FORT MYERS, Fla. — Ron Roenicke walked into the Red Sox spring training complex Wednesday morning and went to his usual locker in the coaches’ room.

His clothes were gone. Then he realized his belongings had been moved to the manager’s office, his new home.

“So everything’s still a little different for me,” Roenicke said.

It’s been that kind of offseason for the Red Sox, which was why they cherished Wednesday, when pitchers and catchers had their first workout. The sound of catcher’s mitts popping during bullpen sessions, bats cracking during batting practice and even the minutiae of pitcher’s fielding practice made things start to feel normal again.

“Just starting today and getting through a normal day, I think, is important,” Roenicke said. “I enjoyed today.”

It was just Monday that the Mookie Betts and David Price trade was finalized after it was dragged out in public for nearly a week. It was Tuesday when Roenicke was named interim manager, which came less than a month after the Red Sox fired Alex Cora for his role in the Astros’ 2017 sign-stealing program.

While MLB’s investigation into the Red Sox’s own alleged illegal sign stealing in 2018 still hangs over their heads, with the results not yet finalized, Wednesday was the first day that baseball — the actual product on the field — began to take over the conversation at Fenway South.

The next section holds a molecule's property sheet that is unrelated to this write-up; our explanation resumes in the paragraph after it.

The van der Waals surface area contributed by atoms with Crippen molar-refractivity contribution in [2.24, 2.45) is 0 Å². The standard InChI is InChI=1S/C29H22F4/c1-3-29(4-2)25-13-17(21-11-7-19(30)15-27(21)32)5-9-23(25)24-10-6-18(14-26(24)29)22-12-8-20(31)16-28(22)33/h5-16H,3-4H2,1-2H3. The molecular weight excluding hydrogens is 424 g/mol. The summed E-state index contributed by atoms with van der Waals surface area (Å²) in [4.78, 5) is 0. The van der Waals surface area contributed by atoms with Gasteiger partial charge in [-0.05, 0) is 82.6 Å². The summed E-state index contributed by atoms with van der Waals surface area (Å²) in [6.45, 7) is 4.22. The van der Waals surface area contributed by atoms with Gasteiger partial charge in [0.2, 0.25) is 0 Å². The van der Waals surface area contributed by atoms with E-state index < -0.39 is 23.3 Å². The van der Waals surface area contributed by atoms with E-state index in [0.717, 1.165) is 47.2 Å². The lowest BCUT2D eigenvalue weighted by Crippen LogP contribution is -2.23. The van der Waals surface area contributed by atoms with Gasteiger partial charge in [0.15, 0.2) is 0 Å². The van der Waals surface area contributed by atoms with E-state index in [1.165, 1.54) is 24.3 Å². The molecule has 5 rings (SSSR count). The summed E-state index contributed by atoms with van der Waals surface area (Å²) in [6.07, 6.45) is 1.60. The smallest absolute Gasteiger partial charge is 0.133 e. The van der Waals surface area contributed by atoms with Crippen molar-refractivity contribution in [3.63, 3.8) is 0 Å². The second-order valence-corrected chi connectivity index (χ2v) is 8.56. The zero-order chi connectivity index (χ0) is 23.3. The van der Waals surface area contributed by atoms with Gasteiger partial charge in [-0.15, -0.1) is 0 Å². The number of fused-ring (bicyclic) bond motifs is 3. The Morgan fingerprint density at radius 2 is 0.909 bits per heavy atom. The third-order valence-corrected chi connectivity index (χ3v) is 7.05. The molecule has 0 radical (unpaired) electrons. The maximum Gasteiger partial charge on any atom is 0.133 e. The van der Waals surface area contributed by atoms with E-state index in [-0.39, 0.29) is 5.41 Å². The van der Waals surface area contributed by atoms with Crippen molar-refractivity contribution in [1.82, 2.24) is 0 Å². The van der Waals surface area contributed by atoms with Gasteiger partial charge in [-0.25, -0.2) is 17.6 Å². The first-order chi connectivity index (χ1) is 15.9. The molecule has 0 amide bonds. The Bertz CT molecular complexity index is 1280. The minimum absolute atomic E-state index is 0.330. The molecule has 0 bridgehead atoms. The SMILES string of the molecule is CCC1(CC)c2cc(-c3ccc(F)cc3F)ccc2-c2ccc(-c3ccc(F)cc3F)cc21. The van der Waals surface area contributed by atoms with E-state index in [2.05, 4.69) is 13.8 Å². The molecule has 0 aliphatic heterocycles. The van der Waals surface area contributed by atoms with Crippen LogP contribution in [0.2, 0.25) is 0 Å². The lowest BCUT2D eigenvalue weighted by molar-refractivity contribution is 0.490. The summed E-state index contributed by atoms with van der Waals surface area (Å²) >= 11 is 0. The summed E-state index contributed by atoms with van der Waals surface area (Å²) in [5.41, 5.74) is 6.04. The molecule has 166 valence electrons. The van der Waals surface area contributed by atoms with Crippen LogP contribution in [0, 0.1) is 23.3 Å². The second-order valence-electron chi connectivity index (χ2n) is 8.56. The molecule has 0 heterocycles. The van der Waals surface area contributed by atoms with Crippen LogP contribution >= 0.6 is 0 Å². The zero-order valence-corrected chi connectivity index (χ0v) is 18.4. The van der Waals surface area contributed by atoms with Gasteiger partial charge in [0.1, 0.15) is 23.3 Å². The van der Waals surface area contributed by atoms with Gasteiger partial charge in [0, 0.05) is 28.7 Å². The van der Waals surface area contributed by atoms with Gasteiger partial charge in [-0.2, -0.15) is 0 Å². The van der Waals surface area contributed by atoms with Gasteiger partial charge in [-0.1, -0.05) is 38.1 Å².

Roenicke handled his first (non-introductory) press conference as interim manager with aplomb. He was still asked about the investigation — he doesn’t want to comment while it’s ongoing — and replacing Betts and Price, but spent more time answering regular manager questions.

There were questions about Chris Sale, whose flu has turned into a mild case of pneumonia. The left-hander, who is trying to put together a bounce-back season and prove he can stay healthy after elbow issues last season, won’t report to camp until at least Friday and will have a slow start to spring training.

There was talk about who would hit leadoff — Andrew Benintendi and Alex Verdugo are candidates, Roenicke said. There was talk about who would be his closer — Brandon Workman deserves a shot to prove he can do it again this year, Roenicke said. There was talk about whether the Red Sox would use an opener, which new chief baseball officer Chaim Bloom’s old team (the Rays) mastered. It’s possible, depending on whether somebody steps up to win the open fifth-starter spot, Roenicke said.

A baseball lifer, Roenicke was ready for all of the questions and handled them with ease.

“I honestly believe that if I didn’t have all that [experience], I wouldn’t be comfortable talking with you guys,” Roenicke said before a large horde of reporters. “I like questions, I really do. I’ve always liked questions. But it’s because I feel like I have answers for what I do, what goes on. So all those years and all the stuff that happened to me … all of that set me up to coach and manage.”

Roenicke thought back to 2013, when he was managing the Brewers and Ryan Braun was suspended for using performance-enhancing drugs. He spent half the season answering daily questions about Braun, he said.

The challenge awaiting him now is different — leading an iconic franchise back from a brutal offseason — but baseball has finally begun again and Roenicke is embracing the pressure.

“I think that was one of the discussions I had when I was interviewing,” he said. “Because all the stuff that I’ve done in the past, I think it really helps me to deal with what’s going to happen through the season. I know I’m going to get tough questions all year, I understand that. But I really enjoy challenges. The experiences make it way easier to get through the challenges that happen.”